Mumbai (The Hindu): 'If the entire process is going to be handed over to the district administration, the situation is also likely to worsen'
The government on Tuesday relaxed the environmental clearance process for sand mining, making it possible to get permissions for area up to five hectare at the district level.
While the government has called it an effort to decentralise and speed up the process, activists fear that the decision may work in favour of sand mafias, who have already gone out of state’s control.
Earlier, the State Expert Appraisal Committee (SEAP) and State Environment Impact Assessment Authority (SEIAA) were given the responsibility of sanctioning environmental clearance to sand mining from all parts of the state.
“The committees were over burdened with the work and it has been delaying the entire process. Following the court’s orders, it was expected from the state to form a new sand mining policy and decentralize the process,” said Revenue Minister Eknath Khadse.
As per the new policy changes, the state level committees will be replaced by district committees. “All sand mining leases for land measuring less than five hectare will be cleared by these committees. Only for proposals for land over five hectares will come to state committees,” said Mr Khadse.
The government claimed that since the auction of sand mines was stopped for over a year, the construction business in urban areas is facing a dearth of sand, which is used as building material. “Now with simplified process, we will have uninterrupted flow of sand,” said Manu Kumar Srivastava, Principle Secretary, Revenue.
However, the environment activists who have been fighting in courts against illegal sand mining are claiming that the decision will ultimately benefit sand mafias and do no good for the state. “The green tribunal order did call for district committees, but it was not for giving permissions. The district level committees were meant for monitoring the entire process,” said Sumaira Abdulali of Awaz foundation, an NGO working on environment issues.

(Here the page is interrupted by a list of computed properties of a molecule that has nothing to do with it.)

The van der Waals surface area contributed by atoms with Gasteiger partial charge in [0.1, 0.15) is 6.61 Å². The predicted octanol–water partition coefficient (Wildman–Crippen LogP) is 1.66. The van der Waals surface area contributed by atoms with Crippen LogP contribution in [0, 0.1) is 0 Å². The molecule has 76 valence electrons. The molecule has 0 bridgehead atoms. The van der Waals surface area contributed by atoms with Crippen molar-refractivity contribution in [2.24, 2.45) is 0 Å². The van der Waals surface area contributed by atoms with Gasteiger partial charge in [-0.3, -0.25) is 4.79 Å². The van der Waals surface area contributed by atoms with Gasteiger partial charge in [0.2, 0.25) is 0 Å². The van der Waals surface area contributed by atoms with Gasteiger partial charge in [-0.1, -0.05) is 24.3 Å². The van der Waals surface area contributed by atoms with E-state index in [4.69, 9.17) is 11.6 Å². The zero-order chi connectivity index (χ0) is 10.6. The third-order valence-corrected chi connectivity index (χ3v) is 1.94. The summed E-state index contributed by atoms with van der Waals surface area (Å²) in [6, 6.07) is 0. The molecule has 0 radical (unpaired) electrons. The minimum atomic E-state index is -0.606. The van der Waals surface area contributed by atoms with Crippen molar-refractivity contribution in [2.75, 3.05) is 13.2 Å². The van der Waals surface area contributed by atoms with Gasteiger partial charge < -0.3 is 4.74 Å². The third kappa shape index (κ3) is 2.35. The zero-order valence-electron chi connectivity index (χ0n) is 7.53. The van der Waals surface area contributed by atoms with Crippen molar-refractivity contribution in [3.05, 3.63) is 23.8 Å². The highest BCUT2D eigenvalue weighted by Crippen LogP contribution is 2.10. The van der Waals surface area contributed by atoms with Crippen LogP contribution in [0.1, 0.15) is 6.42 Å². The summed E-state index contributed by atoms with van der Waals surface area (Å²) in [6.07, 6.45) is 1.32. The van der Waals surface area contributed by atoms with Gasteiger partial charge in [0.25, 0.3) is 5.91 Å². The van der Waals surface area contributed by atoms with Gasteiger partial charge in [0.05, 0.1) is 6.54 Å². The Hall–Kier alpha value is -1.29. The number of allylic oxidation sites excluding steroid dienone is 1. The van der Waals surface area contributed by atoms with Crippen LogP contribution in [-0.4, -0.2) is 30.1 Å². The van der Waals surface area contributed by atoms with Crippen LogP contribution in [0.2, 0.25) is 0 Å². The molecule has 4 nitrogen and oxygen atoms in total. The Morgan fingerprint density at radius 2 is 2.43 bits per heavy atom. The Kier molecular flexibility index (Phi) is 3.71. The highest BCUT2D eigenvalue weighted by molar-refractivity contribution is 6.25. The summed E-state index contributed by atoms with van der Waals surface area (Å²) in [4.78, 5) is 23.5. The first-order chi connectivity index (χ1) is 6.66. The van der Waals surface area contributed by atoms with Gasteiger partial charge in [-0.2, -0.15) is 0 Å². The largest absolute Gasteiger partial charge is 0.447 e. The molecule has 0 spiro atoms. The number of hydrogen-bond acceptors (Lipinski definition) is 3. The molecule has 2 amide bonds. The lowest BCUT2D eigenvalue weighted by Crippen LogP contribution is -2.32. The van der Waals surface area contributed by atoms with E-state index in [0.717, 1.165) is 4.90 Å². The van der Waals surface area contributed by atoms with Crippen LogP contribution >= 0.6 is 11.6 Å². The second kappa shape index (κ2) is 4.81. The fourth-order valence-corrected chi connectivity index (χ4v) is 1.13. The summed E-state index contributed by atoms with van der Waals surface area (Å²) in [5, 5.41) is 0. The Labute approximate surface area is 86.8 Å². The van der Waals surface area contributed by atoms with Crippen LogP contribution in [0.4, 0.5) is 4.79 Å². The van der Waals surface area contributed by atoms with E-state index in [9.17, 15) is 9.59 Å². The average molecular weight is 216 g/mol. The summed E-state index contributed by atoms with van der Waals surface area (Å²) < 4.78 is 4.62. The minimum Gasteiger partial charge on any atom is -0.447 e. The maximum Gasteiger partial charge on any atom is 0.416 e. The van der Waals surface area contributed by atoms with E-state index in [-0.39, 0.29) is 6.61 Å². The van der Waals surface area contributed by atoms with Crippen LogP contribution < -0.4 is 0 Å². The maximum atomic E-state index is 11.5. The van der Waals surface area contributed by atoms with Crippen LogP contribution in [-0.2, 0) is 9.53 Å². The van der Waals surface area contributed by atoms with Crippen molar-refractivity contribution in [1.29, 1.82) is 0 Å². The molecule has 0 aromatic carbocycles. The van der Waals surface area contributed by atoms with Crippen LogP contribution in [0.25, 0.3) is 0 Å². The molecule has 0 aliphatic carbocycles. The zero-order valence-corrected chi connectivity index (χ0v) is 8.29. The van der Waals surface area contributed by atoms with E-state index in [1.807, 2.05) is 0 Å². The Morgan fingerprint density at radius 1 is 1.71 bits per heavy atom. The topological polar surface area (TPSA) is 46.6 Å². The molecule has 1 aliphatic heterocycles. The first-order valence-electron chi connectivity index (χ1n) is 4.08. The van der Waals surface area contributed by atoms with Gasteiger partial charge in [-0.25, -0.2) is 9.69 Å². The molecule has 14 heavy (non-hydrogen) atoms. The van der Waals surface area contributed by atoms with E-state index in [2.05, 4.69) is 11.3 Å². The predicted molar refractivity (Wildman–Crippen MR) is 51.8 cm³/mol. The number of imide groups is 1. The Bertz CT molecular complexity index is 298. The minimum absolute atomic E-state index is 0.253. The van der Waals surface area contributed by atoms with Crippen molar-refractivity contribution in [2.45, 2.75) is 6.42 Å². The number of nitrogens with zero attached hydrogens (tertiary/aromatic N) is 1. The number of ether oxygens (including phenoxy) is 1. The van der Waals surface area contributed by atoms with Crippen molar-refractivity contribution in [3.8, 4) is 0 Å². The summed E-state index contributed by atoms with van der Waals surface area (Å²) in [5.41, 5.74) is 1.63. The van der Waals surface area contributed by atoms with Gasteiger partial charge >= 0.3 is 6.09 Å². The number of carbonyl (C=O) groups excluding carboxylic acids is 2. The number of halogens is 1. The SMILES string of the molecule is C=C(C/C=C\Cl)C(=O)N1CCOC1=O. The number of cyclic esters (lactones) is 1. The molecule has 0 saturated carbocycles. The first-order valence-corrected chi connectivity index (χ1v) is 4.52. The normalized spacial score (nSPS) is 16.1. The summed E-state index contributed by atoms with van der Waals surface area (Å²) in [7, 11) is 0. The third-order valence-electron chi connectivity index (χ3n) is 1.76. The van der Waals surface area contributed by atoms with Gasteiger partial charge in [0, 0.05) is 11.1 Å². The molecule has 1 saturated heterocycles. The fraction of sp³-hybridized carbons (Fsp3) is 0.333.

Ms Abdulali, who has been crusading against rampant sand mining, added that presently the sand mafias are involved in burning government vehicles and beating up officials. “If the entire process is going to be handed over to the district administration, the situation is also likely to worsen,” she said.
On Monday, the government also announced a list of people who would not require environment clearance for mining sand, clay from the river beds. The list includes potters, tile makers, gram panchayats for building public properties, any government ordered work to prevent flooding and works such as building roads, lake etc.
If the entire process is going to be handed over to the district administration, the situation is also likely to worsen
Photo credit: The Hindu
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